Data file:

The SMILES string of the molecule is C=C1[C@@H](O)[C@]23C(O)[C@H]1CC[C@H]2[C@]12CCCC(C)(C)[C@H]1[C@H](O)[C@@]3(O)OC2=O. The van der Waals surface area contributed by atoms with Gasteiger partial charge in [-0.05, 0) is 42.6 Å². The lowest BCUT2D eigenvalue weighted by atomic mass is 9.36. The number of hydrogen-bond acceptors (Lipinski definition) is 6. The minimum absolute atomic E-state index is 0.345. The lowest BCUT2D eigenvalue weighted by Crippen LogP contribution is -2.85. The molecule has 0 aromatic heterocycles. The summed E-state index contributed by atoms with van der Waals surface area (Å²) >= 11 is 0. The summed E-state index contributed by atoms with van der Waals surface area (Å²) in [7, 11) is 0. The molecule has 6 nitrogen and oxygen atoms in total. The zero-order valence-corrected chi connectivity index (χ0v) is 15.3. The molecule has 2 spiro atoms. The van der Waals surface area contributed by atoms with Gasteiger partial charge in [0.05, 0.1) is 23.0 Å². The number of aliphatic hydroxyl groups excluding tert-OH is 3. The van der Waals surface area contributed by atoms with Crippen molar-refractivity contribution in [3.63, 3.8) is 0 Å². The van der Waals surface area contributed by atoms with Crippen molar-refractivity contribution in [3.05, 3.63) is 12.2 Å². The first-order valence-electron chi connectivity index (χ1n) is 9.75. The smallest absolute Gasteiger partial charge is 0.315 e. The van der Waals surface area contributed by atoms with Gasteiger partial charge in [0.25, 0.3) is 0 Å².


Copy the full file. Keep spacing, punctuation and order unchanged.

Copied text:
The SMILES string of the molecule is C=C1[C@@H](O)[C@]23C(O)[C@H]1CC[C@H]2[C@]12CCCC(C)(C)[C@H]1[C@H](O)[C@@]3(O)OC2=O. The van der Waals surface area contributed by atoms with Gasteiger partial charge in [-0.05, 0) is 42.6 Å². The lowest BCUT2D eigenvalue weighted by atomic mass is 9.36. The number of hydrogen-bond acceptors (Lipinski definition) is 6. The minimum absolute atomic E-state index is 0.345. The lowest BCUT2D eigenvalue weighted by Crippen LogP contribution is -2.85. The molecule has 0 aromatic heterocycles. The summed E-state index contributed by atoms with van der Waals surface area (Å²) >= 11 is 0. The summed E-state index contributed by atoms with van der Waals surface area (Å²) in [7, 11) is 0. The molecule has 6 nitrogen and oxygen atoms in total. The zero-order valence-corrected chi connectivity index (χ0v) is 15.3. The molecule has 2 spiro atoms. The van der Waals surface area contributed by atoms with Gasteiger partial charge in [0.05, 0.1) is 23.0 Å². The number of aliphatic hydroxyl groups excluding tert-OH is 3. The van der Waals surface area contributed by atoms with Crippen molar-refractivity contribution in [3.63, 3.8) is 0 Å². The van der Waals surface area contributed by atoms with Crippen molar-refractivity contribution in [3.05, 3.63) is 12.2 Å². The first-order valence-electron chi connectivity index (χ1n) is 9.75. The smallest absolute Gasteiger partial charge is 0.315 e. The van der Waals surface area contributed by atoms with Gasteiger partial charge in [0.25, 0.3) is 0 Å².